SOPA, the Stop On-line Piracy Act (and its cuter-named counterpart in the Senate, PIPA) has just begun to garner major attention as people wake up to what this weird, ambiguous and overreaching bill would actually do to the workings of the Internet. The bottom line is that no one is quite sure, simply because it’s uncertain how corporations, entertainment conglomerates, and the government would use their new found powers to shut down sites, sue start-ups and individuals, and generally tinker with the inner workings of the web.
My bet, though, is “not judiciously.”
Whatever money Hollywood is losing because people are downloading “No Strings Attached” rather than paying to see it in the theater in no way justifies this enormous power grab that has the potential to have major consequences for sites we all use regularly. For a concise overview of the bill and the fears associated with it, watch the video above.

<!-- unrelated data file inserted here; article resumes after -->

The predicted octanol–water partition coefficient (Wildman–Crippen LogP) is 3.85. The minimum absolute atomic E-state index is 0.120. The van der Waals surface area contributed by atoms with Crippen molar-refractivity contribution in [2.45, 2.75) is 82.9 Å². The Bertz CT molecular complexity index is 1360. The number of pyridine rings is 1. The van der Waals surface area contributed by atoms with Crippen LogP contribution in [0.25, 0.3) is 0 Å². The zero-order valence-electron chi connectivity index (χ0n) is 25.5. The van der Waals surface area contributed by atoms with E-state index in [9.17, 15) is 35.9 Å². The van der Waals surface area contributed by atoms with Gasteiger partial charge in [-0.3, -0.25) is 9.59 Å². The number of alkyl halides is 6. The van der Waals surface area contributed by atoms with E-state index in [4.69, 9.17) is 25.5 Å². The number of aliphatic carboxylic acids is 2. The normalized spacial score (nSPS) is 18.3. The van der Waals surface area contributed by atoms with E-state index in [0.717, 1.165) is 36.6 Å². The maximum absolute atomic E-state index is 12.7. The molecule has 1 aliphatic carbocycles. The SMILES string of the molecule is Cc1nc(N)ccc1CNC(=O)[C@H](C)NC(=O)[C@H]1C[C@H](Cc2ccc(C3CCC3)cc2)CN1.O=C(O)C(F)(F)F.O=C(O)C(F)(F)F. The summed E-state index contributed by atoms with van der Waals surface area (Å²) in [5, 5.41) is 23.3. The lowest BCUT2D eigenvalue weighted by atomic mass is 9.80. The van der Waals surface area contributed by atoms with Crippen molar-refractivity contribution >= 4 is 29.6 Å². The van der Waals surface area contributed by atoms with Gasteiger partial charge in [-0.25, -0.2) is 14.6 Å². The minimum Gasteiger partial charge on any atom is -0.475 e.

Tomorrow, Wikipedia and Reddit are spearheading a blackout, which I will be joining with this blog and its approximately 356,000,000 readers (and if I can’t figure out how to do this because I occasionally am an idiot with html, which I have both totally learned and yet am completely unable to master, I’ll push a post simply titled “Blackout”; always anticipate problems of your own stupidity getting in the way of your best-laid plans). If you’re any kind of webmaster, head to the SOPA blackout site here, to find out how you can join the blackout as well.
Even better, you can actually write to some of these jerkoffs in Congress, who I would bet have very little idea of what they’re voting for and are only aware that their votes are attracting an awful lot of campaign contributions in an election year.